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Distributive Control for Large Scale Integration System Designs

IP.com Disclosure Number: IPCOM000080751D
Original Publication Date: 1974-Feb-01
Included in the Prior Art Database: 2005-Feb-27
Document File: 3 page(s) / 62K

Publishing Venue

IBM

Related People

Shimp, EM: AUTHOR [+2]

Abstract

Implementation of data processing systems using large-scale integrated (LSI) circuit technology, shows that as high as 60% of the chip part numbers are chips that are only used one time in the design. Most of these one-time usage parts consist of control logic which, because of its complexity and timing, makes it unique and prohibits usage of it in more than one place in the machine. During the design and debug of a system, the control logic is most susceptible to functional changes and logic errors, making it a leading candidate for Engineering Changes. Any chip change in LSI is next to impossible, resulting in the design of a new chip and a complete scrap of the old chip.

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Distributive Control for Large Scale Integration System Designs

Implementation of data processing systems using large-scale integrated (LSI) circuit technology, shows that as high as 60% of the chip part numbers are chips that are only used one time in the design. Most of these one-time usage parts consist of control logic which, because of its complexity and timing, makes it unique and prohibits usage of it in more than one place in the machine. During the design and debug of a system, the control logic is most susceptible to functional changes and logic errors, making it a leading candidate for Engineering Changes. Any chip change in LSI is next to impossible, resulting in the design of a new chip and a complete scrap of the old chip.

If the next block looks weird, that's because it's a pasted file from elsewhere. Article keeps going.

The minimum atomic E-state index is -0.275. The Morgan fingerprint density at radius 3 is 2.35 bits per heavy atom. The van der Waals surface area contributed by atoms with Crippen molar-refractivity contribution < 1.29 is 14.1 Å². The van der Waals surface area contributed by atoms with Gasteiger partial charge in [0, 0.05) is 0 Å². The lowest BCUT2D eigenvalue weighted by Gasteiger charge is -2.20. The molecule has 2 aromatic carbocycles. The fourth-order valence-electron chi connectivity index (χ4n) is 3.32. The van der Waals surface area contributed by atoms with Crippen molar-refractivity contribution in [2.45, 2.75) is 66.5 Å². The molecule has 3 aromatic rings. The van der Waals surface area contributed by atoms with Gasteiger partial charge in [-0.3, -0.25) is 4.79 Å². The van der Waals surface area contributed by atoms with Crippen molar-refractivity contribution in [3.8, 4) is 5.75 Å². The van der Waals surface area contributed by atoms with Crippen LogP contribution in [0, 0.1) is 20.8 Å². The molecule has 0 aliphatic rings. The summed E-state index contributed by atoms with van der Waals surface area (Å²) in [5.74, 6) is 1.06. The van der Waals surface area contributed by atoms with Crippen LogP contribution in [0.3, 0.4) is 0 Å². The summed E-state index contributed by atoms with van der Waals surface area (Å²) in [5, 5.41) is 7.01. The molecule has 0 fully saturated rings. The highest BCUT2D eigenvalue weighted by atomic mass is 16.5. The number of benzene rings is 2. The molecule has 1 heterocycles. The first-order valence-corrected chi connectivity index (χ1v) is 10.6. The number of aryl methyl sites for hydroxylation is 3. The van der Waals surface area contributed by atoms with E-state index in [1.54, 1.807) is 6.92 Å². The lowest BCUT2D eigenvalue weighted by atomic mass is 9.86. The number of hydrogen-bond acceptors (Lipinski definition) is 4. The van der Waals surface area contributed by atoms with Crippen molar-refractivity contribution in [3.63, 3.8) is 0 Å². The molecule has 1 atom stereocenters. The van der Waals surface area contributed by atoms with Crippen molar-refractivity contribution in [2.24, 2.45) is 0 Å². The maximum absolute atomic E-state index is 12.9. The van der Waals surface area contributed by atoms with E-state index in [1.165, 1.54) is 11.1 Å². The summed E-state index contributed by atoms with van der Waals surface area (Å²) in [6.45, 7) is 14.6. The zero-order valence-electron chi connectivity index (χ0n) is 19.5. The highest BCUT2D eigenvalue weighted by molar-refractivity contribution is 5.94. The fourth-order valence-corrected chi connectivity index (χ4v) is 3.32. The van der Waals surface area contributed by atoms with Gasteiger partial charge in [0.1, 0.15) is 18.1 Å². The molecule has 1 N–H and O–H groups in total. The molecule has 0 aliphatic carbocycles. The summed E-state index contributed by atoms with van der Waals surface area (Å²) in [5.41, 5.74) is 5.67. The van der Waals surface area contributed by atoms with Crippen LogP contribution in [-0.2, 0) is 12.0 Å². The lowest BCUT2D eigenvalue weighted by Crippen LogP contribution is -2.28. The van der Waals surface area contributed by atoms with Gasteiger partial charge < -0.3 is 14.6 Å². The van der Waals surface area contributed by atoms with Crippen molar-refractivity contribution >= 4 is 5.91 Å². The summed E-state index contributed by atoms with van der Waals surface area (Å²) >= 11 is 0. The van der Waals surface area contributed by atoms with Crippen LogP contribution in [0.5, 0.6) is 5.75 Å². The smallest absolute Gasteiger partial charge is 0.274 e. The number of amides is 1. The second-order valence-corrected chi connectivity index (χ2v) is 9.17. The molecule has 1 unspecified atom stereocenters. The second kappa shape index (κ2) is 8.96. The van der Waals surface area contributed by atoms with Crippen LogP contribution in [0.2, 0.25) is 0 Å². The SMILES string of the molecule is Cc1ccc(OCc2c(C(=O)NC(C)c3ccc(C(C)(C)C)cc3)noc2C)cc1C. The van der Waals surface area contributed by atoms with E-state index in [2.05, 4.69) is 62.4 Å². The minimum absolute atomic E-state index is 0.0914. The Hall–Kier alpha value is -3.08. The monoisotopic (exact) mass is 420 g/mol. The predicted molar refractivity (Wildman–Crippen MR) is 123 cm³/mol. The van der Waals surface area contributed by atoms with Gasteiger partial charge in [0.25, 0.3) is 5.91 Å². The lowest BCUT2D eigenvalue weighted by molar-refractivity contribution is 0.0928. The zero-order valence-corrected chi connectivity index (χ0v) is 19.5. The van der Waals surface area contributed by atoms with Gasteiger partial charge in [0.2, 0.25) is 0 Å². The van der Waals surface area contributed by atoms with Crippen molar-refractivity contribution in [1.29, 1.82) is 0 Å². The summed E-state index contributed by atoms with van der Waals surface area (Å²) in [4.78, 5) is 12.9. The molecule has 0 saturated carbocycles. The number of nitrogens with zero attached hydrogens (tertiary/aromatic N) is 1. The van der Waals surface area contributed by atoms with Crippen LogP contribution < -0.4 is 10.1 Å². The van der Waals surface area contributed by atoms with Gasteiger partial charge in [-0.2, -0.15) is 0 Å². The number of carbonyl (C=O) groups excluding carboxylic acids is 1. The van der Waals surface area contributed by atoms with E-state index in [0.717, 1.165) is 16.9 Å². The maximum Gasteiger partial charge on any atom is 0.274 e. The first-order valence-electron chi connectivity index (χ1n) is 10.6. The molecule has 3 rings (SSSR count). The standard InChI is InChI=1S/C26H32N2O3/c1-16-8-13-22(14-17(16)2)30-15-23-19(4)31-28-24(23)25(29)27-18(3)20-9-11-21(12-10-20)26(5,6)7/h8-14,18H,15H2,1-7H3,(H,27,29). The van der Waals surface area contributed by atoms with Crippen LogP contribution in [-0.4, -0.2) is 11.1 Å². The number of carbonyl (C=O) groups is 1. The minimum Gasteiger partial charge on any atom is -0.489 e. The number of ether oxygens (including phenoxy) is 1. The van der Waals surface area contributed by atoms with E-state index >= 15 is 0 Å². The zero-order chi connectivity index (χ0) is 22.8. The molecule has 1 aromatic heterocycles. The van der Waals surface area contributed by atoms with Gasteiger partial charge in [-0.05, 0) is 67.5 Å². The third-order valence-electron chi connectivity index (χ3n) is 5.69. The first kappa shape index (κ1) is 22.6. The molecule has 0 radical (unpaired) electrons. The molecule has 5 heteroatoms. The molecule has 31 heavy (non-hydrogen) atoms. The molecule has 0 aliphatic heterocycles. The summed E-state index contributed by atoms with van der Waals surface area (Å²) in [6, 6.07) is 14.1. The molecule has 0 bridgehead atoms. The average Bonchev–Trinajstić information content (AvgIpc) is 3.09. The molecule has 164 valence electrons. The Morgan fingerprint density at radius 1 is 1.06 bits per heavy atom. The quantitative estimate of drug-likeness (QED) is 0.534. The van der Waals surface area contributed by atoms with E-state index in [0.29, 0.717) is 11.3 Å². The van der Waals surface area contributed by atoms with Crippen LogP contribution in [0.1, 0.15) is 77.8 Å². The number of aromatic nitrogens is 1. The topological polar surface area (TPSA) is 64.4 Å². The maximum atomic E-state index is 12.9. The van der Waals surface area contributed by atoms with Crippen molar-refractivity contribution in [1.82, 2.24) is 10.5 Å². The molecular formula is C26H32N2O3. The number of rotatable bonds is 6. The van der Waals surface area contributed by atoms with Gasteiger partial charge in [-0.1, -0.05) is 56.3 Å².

Control logic acts as the interface between a processor's data flow and microcode. Since different processors invariably have different microcode structures, this interface logic is unique and implies low usage. For these reasons, an attempt is made to put as much of this hardware into array logic as possible. This requires a very systematic organization and alignment of the microword structure, which acts as the addressing mechanism for the array logic.

The drawing shows a single LSI chip part which can perform control functions and which is flexible enough to be changed, so that it need not be replaced because of an Engineering Change. This chip will eliminate much of the single usage part numbers and scrap, due to changes in system designs using LSI technology.

One known storage chip proposal does not lend itself to this type of usage, because of the data storage characteristics of a single-bit readout for a nine-bit address (512 x 1). For distributive control, smaller storage arrays (64 x 1) with very flexible addressing becomes much more useful. The figure shows such a chip configuration. Each 32 x 1 or 64 x 1 group of bist...